|7 Fruits and Veggies That Keep You Young|
|Friday, 16 April 2010 22:18|
If you want to defy age, start from the inside. These seven fruits and vegetables contain a variety of nutrients that smooth skin, sharpen your mind, beat disease, and more.
1. Romaine lettuce
Why you'll glow: Six leaves provide more than 100 percent of your DV of vitamin A, which revitalizes skin by increasing cell turnover. The mineral potassium in romaine "gives skin a refreshing boost of nutrients and oxygen by improving circulation," says Lisa Drayer, R.D., author of The Beauty Diet.
Health bonus: That same serving of romaine contains 45 percent of the DV of vitamin K, which a recent study shows activates a protein that supports vascular health—making a future with bulging leg veins less likely.
New research shows that the purple-hued fruit may help sharpen your thought processes. After National Institute on Aging and Tufts University researchers injected male rats with kainic acid to simulate the oxidative stress that occurs with aging, rats that had been fed a diet containing 2 percent blueberry extract did better navigating a maze than rats that didn't get the compound. In another study, the same researchers found that rats that ate blueberries showed increased cell growth in the hippocampus region of the brain. The researchers theorize that anthocyanin—the dark blue pigment found in blueberries—is responsible for these cognitive changes; it contains chemicals that may cross the blood-brain barrier and lodge in regions that govern learning and memory.
Pick any life-threatening disease—cancer, heart disease, you name it—and eating more broccoli and its cruciferous cousins may help you beat it, Johns Hopkins research suggests. Averaging just four weekly servings of veggies like broccoli, cabbage, and cauliflower slashed the risk of dying from any disease by 26 percent among 6,100 people studied for 28 years. For maximum disease-fighting benefits, whip out your old veggie steamer. It turns out that steaming broccoli lightly releases the maximum amount of sulforaphane.
4. Red bell peppers
Citrus fruits get all the credit for vitamin C, but red bell peppers are actually the best source. Vitamin C may be best known for skin and immunity benefits. Researchers in the United Kingdom looked at vitamin C intake in 4,025 women and found that those who ate more had less wrinkling and dryness. And although getting enough vitamin C won’t prevent you from catching a cold or flu, studies show that it could help you recover faster.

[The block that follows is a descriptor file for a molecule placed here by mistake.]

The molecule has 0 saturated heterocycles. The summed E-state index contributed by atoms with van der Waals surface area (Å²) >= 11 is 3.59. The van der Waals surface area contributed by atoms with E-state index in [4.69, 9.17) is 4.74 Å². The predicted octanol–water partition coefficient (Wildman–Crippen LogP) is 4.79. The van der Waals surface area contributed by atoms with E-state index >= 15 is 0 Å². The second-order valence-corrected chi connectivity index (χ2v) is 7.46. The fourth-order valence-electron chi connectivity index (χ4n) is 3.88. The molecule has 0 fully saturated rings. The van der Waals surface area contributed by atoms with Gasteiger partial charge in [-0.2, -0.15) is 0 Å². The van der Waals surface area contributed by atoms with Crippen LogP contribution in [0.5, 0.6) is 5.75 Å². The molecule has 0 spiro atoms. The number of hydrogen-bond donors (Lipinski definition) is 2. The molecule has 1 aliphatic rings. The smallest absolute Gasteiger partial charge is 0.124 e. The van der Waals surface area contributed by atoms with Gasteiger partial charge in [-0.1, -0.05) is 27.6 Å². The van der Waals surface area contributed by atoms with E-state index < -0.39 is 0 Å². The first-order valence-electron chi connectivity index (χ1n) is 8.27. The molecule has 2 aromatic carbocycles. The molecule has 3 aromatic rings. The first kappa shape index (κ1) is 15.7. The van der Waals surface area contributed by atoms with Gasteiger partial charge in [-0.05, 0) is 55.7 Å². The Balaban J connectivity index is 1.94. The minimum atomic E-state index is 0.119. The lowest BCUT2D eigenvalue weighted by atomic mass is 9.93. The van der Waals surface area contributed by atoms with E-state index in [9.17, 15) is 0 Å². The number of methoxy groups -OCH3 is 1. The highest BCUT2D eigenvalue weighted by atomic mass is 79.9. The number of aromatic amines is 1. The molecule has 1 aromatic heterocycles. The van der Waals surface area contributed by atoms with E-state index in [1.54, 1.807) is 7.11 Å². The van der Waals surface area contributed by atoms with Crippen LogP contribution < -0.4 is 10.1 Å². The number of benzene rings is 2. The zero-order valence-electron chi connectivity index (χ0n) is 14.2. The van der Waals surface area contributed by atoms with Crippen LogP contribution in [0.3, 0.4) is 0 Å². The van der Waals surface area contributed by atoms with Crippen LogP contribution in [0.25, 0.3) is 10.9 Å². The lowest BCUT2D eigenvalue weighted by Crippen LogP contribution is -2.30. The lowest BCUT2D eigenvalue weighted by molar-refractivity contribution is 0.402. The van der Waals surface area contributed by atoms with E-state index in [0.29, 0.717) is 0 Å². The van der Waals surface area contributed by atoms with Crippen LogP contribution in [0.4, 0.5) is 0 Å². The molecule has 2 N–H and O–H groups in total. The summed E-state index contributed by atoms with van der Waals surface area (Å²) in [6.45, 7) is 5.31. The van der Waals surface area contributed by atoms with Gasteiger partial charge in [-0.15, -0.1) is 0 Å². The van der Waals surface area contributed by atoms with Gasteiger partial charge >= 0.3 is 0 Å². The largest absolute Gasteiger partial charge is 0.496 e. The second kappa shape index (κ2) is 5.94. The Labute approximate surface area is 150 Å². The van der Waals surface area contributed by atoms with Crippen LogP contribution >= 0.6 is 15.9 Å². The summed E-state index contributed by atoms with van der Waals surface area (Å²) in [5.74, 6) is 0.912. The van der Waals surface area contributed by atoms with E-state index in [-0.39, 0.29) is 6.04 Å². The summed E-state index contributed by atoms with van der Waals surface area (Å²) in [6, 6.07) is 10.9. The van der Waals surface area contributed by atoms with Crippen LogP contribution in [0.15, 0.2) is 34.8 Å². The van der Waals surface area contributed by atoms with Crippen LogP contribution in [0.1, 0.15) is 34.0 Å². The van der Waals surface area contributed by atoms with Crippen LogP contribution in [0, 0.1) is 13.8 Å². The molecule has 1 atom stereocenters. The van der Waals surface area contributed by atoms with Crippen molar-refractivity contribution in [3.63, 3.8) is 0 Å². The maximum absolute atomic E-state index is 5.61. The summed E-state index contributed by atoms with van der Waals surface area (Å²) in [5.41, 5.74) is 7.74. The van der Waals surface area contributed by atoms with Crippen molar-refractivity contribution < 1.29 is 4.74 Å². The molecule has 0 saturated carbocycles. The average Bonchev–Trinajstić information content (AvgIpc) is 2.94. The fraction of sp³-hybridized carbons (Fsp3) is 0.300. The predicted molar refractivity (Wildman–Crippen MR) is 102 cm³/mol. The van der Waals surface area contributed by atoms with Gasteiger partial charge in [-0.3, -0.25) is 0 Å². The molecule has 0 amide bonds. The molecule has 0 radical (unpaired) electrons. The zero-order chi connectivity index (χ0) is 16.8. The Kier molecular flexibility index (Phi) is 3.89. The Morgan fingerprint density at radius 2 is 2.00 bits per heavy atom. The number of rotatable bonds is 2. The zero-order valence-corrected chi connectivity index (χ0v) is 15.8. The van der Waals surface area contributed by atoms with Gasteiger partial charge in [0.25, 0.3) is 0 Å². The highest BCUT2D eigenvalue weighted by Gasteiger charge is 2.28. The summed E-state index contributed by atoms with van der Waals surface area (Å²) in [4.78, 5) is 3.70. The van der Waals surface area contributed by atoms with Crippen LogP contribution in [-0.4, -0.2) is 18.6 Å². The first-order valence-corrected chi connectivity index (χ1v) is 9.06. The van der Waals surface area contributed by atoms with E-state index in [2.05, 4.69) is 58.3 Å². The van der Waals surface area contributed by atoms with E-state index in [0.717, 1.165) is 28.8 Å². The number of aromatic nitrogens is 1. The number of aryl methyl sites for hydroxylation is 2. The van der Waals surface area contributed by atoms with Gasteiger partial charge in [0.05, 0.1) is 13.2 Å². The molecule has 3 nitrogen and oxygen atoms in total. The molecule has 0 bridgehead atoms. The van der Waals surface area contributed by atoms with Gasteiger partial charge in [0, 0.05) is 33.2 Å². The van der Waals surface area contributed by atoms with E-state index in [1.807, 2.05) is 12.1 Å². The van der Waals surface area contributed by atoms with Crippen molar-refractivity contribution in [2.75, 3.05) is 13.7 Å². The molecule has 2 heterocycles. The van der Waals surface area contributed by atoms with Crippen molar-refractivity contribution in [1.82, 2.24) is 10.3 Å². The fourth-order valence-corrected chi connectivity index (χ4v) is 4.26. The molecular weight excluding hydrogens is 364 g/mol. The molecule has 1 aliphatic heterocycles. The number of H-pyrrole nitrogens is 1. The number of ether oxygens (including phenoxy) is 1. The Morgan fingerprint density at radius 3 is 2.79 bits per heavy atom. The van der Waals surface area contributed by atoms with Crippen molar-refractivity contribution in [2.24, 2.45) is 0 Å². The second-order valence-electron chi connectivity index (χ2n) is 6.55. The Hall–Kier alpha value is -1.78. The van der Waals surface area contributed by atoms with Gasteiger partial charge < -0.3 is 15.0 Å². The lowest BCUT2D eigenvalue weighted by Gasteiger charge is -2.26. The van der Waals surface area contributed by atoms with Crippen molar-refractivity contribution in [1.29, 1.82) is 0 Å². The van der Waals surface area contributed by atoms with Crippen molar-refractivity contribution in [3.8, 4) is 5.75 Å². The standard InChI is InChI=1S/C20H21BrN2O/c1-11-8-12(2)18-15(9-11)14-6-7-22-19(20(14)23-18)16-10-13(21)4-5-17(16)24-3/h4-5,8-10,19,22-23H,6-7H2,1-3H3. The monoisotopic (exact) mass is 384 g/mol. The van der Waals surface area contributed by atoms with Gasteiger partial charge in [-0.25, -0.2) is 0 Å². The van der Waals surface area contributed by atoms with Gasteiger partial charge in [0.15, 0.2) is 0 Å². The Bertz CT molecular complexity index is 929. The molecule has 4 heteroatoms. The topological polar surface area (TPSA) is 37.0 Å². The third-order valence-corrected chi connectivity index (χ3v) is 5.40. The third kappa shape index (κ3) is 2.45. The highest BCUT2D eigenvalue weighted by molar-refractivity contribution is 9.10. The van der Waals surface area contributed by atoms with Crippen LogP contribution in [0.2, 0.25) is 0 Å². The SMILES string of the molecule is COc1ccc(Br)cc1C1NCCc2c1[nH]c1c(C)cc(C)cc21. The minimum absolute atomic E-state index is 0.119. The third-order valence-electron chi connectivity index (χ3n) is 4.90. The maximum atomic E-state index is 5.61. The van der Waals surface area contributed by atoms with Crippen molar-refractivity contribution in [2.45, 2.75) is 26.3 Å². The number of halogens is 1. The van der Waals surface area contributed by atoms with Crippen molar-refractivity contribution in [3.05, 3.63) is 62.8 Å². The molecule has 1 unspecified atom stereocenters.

Vitamin C has other important credentials, too. Finnish researchers found that men with low levels were 2.4 times likelier to have a stroke, and Australian scientists recently discovered that the antioxidant reduces knee pain by protecting your knees against arthritis.
When you think of potassium-rich produce, figs probably don’t come to mind, but you may be surprised to learn that six fresh figs have 891 mg of the blood pressure–lowering mineral, nearly 20 percent of your daily need—and about double what you’d find in one large banana. In a recent five-year study from the Netherlands, high-potassium diets were linked with lower rates of death from all causes in healthy adults age 55 and older. Figs are one of the best fruit sources of calcium, with nearly as much per serving (six figs) as a half cup of fat-free milk.
A French study published in the Journal of Nutrition found that lychee has the second-highest level of heart-healthy polyphenols of all fruits tested—nearly 15 percent more than the amount found in grapes (cited by many as polyphenol powerhouses). The compounds may also play an important role in the prevention of degenerative diseases such as cancer. Serve by peeling or breaking the outer covering just below the stem; use a knife to remove the black pit. Add to stir-fries or skewer onto chicken kebabs to add a sweet, grapelike flavor.
One of the healthiest fruits you should be eating is one you probably already are: the apple. The Iowa Women’s Health Study, which has been investigating the health habits of 34,000 women for nearly 20 years, named apples as one of only three foods (along with pears and red wine) that are most effective at reducing the risk of death from heart disease among postmenopausal women. Other massive studies have found the fruit to lower risk of lung cancer and type 2 diabetes—and even help women lose weight.